Today, good whole food is being plowed under while there’s a battle raging out there about highly processed, sugared and fatty foods generally served to students in school systems. The frightening epidemic of childhood obesity and type 2 diabetes is so disturbing and seemingly ironic, against the backdrop of the USDA’s recently released stats on the number of children in our country who were “food insecure” in 2010:16.2 million. Food (re)distribution, access and costs are complex, multi-dimensional issues. But it’s the kind of food and the kind of education we provide for our children that raises awareness, creates change and solutions to our problems.

There are many legitimate reasons (beyond Biblical commandments) why a farm will have food left in its peripheries, vulnerable to being tilled under and they are not necessarily reflections of bad or wasteful farming practices. Frequently it’s situational, such as a lack or loss of labor or severe and dramatic changing weather patterns. On larger farms, mechanized harvesting techniques can skip over produce. Blemishes on tomatoes for example, can deem them as seconds, and hence not economically valuable enough for a farmer to harvest whilst they will be perfectly good, healthy and safe to eat or to process or put up for later. The potential to help feed the margins is all in the farms. It’s a matter of connecting the dots to get it to them.

See blog post at: Ali Berlow, “Gleaning: A Biblical Act of Generosity,” Huffington Post, September 22, 2011


On U.S. farms, gleaning is making a comeback, as a national anti-hunger organization has turned to the ancient practice to help feed the poor. And it also gives farmers a way to use produce that would otherwise be wasted.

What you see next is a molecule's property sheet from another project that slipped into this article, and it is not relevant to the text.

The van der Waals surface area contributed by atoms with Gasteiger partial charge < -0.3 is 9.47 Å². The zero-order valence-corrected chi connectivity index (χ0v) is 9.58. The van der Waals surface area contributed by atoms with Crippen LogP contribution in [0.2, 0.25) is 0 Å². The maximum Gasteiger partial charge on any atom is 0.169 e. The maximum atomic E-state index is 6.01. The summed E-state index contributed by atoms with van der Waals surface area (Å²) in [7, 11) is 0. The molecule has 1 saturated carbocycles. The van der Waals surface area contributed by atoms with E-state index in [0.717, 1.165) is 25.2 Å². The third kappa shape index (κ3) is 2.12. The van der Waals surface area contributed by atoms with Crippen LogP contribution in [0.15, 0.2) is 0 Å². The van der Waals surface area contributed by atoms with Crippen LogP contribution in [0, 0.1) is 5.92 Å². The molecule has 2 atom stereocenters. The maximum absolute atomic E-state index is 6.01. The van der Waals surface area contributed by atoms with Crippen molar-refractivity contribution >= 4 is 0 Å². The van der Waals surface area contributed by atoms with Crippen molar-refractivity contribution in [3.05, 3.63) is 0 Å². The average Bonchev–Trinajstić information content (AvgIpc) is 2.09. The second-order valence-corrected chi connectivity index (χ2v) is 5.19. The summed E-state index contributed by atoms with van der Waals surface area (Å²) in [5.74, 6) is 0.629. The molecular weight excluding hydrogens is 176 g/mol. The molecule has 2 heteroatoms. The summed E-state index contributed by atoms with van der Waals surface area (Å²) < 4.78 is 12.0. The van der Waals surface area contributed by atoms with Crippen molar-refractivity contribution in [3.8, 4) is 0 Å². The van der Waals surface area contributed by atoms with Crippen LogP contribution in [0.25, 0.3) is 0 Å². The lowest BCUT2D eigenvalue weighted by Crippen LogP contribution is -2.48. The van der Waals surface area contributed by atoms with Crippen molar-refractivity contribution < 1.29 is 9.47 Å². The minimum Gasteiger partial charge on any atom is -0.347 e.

In the Old Testament, farmers are told not to pick their fields and vineyards clean, but instead to leave the edges for orphans, widows and travelers. In the modern day, gleaning is more about preventing would-be waste.

Food gets left in the field for all kinds of reasons. Two big ones are that mechanical harvesting misses a lot — and sometimes the crops aren’t pretty enough for supermarket shelves.

“The statistics are that 96 billion pounds of food are left — this is pre-consumer food — goes to waste in this country,” says Linda Tozer of the Society of St. Andrew, an organization that coordinates farmers around the Southeast and out West.

See article at: Blake Farmer, “Gleaning A Harvest For The Needy By Fighting Waste,” NPR, January 20, 2011


Selected Old Testament references:

And thou shalt not glean thy vineyard, neither shalt thou gather every grape of thy vineyard; thou shalt leave them for the poor and stranger: I am the LORD your God.
— Leviticus 19:10

And when ye reap the harvest of your land, thou shalt not make clean riddance of the corners of thy field when thou reapest, neither shalt thou gather any gleaning of thy harvest: thou shalt leave them unto the poor, and to the stranger: I am the LORD your God.
— Leviticus 23:22

When thou gatherest the grapes of thy vineyard, thou shalt not glean it afterward: it shall be for the stranger, for the fatherless, and for the widow.
— Deuteronomy 24:21

And she went, and came, and gleaned in the field after the reapers: and her hap was to light on a part of the field belonging unto Boaz, who was of the kindred of Elimelech.
–Ruth 2:3


See related Trovelog posts:  lunch shaming   <>